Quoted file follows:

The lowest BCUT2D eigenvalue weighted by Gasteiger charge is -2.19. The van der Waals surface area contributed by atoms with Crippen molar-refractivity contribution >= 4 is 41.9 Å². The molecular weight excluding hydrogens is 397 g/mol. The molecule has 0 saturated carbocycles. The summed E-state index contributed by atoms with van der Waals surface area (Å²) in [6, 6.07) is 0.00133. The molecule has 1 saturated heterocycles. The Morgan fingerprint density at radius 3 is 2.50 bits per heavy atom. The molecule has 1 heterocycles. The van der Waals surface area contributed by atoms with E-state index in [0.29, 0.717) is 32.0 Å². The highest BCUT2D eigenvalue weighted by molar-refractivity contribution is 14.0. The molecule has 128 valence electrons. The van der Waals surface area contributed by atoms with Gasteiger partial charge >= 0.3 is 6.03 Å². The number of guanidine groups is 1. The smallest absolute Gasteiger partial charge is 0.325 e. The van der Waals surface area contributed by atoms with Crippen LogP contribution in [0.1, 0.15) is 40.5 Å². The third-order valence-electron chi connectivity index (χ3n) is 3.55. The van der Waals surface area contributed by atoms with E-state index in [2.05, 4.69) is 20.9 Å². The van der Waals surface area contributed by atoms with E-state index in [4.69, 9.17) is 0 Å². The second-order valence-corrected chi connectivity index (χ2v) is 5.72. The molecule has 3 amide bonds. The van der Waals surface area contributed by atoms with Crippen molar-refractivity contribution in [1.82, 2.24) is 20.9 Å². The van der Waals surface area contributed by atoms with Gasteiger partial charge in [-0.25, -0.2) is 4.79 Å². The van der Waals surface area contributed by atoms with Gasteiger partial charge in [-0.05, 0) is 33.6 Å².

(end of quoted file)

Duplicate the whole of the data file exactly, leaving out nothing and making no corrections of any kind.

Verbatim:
The lowest BCUT2D eigenvalue weighted by Gasteiger charge is -2.19. The van der Waals surface area contributed by atoms with Crippen molar-refractivity contribution >= 4 is 41.9 Å². The molecular weight excluding hydrogens is 397 g/mol. The molecule has 0 saturated carbocycles. The summed E-state index contributed by atoms with van der Waals surface area (Å²) in [6, 6.07) is 0.00133. The molecule has 1 saturated heterocycles. The Morgan fingerprint density at radius 3 is 2.50 bits per heavy atom. The molecule has 1 heterocycles. The van der Waals surface area contributed by atoms with E-state index in [0.29, 0.717) is 32.0 Å². The highest BCUT2D eigenvalue weighted by molar-refractivity contribution is 14.0. The molecule has 128 valence electrons. The van der Waals surface area contributed by atoms with Gasteiger partial charge >= 0.3 is 6.03 Å². The number of guanidine groups is 1. The smallest absolute Gasteiger partial charge is 0.325 e. The van der Waals surface area contributed by atoms with Crippen LogP contribution in [0.1, 0.15) is 40.5 Å². The third-order valence-electron chi connectivity index (χ3n) is 3.55. The van der Waals surface area contributed by atoms with E-state index in [2.05, 4.69) is 20.9 Å². The van der Waals surface area contributed by atoms with E-state index in [4.69, 9.17) is 0 Å². The second-order valence-corrected chi connectivity index (χ2v) is 5.72. The molecule has 3 amide bonds. The van der Waals surface area contributed by atoms with Crippen molar-refractivity contribution in [1.82, 2.24) is 20.9 Å². The van der Waals surface area contributed by atoms with Gasteiger partial charge in [-0.25, -0.2) is 4.79 Å². The van der Waals surface area contributed by atoms with Gasteiger partial charge in [-0.05, 0) is 33.6 Å².